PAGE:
Lancer Spotlight: FCC night classes offer Blockinger a pulse-ible way to study nursing

Erica+Blockinger+practices+checking+blood+pressure+on+her+dog%2C+Bear.

courtesy of Chris Blockinger

Erica Blockinger practices checking blood pressure on her dog, Bear.

by Emily McNally, Managing Editor

The short URL of the present article is: https://lhslance.org/f6kza

Imagine your dream of getting into the medical field and COVID strikes, leaving you to figure out how to accomplish your dream during a nationwide pandemic. Erica Blockinger dealt with something similar to this.

Blockinger has always wanted to become a nurse. She is in the FCC program that will culminate with a CNA (certified nursing assistant), which will allow her to work mostly in nursing homes and some hospitals.

“It’s a really fun experience, and is a great head start for me before I enter college to become an RN. By the time I finish college, I will already have four years of working experience in a nursing home, which will look really good on job applications and will more than likely get me hired a lot faster than most nursing students coming out of college,” Blockinger said.

To guarantee safety for students and instructors, the program decided to go with a hybrid model. 

In this plan, the class meets once a week for skills training before their clinicals. Online, there is a discussion board about their readings. The class is also divided into cohorts, so that only one half meets at a time. 

“It’s hard to social distance when we have to practice skills on each other, so we do the best we can to make sure our hands are clean, wiping down surfaces once we are done, changing out our gloves and always making sure we are wearing masks,” Blockinger said. 

The program does a good job simulating what the students will be doing in a medical setting.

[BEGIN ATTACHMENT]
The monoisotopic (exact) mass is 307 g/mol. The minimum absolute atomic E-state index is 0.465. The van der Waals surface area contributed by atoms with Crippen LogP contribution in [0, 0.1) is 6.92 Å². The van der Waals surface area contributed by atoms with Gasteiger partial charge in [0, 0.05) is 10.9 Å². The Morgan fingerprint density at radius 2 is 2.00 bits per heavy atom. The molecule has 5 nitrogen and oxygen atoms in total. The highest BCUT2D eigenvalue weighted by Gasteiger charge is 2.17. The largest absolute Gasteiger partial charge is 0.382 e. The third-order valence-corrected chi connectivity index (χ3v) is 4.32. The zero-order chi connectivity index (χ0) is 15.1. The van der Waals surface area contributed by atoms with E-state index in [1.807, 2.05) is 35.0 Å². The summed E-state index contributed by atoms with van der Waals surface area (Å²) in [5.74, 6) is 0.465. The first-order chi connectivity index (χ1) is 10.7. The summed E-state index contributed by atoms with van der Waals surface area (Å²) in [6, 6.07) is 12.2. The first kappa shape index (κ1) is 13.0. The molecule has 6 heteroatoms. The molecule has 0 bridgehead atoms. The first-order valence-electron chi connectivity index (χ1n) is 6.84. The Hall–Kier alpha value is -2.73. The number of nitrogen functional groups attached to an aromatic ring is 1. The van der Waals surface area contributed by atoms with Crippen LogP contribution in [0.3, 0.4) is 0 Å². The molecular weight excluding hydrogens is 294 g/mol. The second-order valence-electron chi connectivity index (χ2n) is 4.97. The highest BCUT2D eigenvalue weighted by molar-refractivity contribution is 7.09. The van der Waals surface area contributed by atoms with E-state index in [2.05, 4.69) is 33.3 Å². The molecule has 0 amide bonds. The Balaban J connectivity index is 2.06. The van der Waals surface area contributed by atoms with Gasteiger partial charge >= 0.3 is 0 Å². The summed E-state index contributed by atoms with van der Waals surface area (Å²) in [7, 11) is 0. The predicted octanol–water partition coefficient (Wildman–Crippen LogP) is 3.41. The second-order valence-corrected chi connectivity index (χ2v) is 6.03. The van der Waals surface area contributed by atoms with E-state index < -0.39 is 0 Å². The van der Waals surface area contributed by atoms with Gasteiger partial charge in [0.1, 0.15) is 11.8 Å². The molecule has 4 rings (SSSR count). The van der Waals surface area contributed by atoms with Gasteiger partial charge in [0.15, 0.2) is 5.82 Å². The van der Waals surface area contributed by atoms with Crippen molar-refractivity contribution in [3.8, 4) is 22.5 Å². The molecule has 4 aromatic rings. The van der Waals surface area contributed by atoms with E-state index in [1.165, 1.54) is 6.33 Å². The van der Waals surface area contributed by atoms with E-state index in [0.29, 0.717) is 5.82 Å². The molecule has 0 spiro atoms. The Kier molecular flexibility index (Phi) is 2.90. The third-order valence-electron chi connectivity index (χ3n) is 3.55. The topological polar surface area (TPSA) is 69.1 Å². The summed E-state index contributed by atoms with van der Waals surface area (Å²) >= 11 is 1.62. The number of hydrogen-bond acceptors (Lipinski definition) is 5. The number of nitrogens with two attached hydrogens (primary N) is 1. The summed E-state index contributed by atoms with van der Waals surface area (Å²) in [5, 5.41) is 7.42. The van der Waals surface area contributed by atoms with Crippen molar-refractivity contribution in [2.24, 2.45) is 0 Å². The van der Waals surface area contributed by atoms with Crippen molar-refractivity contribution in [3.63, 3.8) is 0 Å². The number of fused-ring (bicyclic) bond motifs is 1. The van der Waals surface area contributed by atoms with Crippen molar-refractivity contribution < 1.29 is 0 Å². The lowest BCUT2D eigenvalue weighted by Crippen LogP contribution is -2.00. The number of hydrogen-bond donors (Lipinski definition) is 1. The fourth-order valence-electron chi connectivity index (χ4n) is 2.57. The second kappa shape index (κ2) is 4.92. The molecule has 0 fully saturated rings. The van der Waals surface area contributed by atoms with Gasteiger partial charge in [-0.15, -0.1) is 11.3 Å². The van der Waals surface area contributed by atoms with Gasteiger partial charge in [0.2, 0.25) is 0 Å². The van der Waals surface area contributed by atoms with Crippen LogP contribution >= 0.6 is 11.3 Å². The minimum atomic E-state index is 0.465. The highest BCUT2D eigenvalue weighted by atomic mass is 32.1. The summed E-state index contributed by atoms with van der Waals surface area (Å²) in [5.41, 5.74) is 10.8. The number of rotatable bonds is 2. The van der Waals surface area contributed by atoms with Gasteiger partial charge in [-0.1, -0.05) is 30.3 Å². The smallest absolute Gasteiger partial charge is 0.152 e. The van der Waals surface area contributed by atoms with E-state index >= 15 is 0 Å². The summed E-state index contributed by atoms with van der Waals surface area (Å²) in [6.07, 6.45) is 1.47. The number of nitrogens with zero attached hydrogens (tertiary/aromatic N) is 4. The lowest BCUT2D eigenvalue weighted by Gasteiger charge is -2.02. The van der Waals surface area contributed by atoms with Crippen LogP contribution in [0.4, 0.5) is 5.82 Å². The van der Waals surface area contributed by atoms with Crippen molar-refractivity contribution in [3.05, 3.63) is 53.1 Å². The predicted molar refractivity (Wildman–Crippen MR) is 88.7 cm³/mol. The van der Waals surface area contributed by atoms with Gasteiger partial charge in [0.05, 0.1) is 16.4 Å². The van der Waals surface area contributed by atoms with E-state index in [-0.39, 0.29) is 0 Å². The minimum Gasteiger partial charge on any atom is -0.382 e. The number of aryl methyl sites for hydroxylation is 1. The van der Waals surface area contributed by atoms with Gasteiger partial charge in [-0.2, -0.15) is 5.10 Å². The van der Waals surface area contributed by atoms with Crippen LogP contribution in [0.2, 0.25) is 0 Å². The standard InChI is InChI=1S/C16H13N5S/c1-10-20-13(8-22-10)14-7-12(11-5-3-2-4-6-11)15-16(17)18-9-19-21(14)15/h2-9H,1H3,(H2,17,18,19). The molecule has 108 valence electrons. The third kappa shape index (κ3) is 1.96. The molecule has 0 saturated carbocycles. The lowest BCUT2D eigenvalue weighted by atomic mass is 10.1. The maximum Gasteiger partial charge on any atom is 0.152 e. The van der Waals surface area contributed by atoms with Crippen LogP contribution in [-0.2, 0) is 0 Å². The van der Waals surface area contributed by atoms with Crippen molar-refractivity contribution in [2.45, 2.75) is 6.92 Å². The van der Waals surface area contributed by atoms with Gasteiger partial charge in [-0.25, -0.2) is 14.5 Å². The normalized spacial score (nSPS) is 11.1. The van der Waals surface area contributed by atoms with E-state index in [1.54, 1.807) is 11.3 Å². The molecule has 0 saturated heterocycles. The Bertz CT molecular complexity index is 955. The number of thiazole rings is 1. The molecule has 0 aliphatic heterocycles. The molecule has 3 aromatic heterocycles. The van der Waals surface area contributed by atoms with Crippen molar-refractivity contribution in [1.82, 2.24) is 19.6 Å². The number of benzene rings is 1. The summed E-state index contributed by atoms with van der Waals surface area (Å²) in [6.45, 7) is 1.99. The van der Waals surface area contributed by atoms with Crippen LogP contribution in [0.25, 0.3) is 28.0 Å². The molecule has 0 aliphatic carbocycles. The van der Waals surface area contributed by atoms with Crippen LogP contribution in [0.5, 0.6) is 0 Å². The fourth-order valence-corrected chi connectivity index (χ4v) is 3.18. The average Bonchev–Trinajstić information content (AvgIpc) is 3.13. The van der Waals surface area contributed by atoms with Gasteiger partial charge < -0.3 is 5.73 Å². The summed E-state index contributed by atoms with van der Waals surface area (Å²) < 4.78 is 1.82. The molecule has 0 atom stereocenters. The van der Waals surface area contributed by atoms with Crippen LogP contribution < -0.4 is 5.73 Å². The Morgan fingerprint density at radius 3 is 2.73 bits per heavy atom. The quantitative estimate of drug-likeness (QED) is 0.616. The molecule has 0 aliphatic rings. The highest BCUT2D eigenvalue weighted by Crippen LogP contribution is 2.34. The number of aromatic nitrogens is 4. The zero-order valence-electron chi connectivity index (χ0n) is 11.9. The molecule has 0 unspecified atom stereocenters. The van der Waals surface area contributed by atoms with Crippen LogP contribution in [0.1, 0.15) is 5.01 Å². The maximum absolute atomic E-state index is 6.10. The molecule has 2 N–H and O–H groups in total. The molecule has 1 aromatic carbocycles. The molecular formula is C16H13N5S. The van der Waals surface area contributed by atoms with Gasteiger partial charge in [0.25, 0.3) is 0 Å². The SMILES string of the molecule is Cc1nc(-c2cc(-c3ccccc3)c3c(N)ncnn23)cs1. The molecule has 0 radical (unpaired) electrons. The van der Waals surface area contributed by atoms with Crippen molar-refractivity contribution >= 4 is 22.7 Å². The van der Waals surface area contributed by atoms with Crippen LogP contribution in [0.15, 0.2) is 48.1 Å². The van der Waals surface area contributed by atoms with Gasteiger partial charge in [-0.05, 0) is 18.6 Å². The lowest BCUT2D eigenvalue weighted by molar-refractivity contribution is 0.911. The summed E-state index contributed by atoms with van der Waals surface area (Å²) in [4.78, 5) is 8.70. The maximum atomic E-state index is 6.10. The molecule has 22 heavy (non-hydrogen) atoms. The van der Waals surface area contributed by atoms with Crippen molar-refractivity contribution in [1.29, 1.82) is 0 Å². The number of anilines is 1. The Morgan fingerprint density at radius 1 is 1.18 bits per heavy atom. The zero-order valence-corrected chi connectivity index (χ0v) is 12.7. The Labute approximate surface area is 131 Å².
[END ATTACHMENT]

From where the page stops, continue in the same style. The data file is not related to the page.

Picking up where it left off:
“They make sure there’s no unnecessary work to do. Everything we do has a clear purpose,” said Blockinger.

One struggle for students was following the Covid protocols. In order to pass clinicals, Blockinger and her classmates had to practice skills that they will be doing in hospitals and nursing homes. 

In order to do that, they would take turns practicing skills like washing feet, feeding, and taking blood pressure on each other. What nurses used to take for granted, now needs to be practiced with safety protocols.

“For my class, we aren’t on the regular FCC campus. We are at the Monroe Center, which is a little bit away from the main campus. At this building we get a huge class room filled with everything we need to simulate what would be in a nursing home,” said Blockinger. “It feels really different because everyone taking the class are different ages. The only high school-aged people in my class are me and another senior from Oakdale.”  The Monroe Center is located near the Frederick Airport and the Frederick Fairgrounds.

Sometimes the workload and busy schedule would tire her out.

“Right now I’m only taking two Linganore classes, then I have my FCC class twice a week,” Blockinger said. “Some days it can be really tough, though, I’ll start my Linganore classes at 8:30 and have those classes till 12 and try to finish most of my work before I have to leave for my nursing class at 5 and that class will end around 9:30. So by the end of the day I’m really beat.”

Blockinger says she has always been very compassionate and caring towards others, both with animals and people.

“Growing up, I always thought I wanted to be a vet, but until recently and really looking into nursing I found that being a nurse would better suit the lifestyle I want, and the goals I have of helping others” Blockinger said.

Blockingers parents have been able to see first hand how she has been tackling her responsibilities as a learning student in nursing.

“She’s definitely been working her hardest. We see all the giant textbooks she has to read and study. And some of the things she has to learn and actually understand are difficult concepts to grasp. But to her, she understands and loves it all,” said Dan Blockinger. “The effort that goes into these classes is no joke. She has to memorize many skills for her clinicals. Remembering every step and doing it flawlessly comes with serious concentration and hard work.”

All of her hard work has made Blockingers parents overjoyed and proud.

“She’s always been a natural caregiver and seeing her already making a huge step towards her goal makes us very proud,” said Chris Blockinger.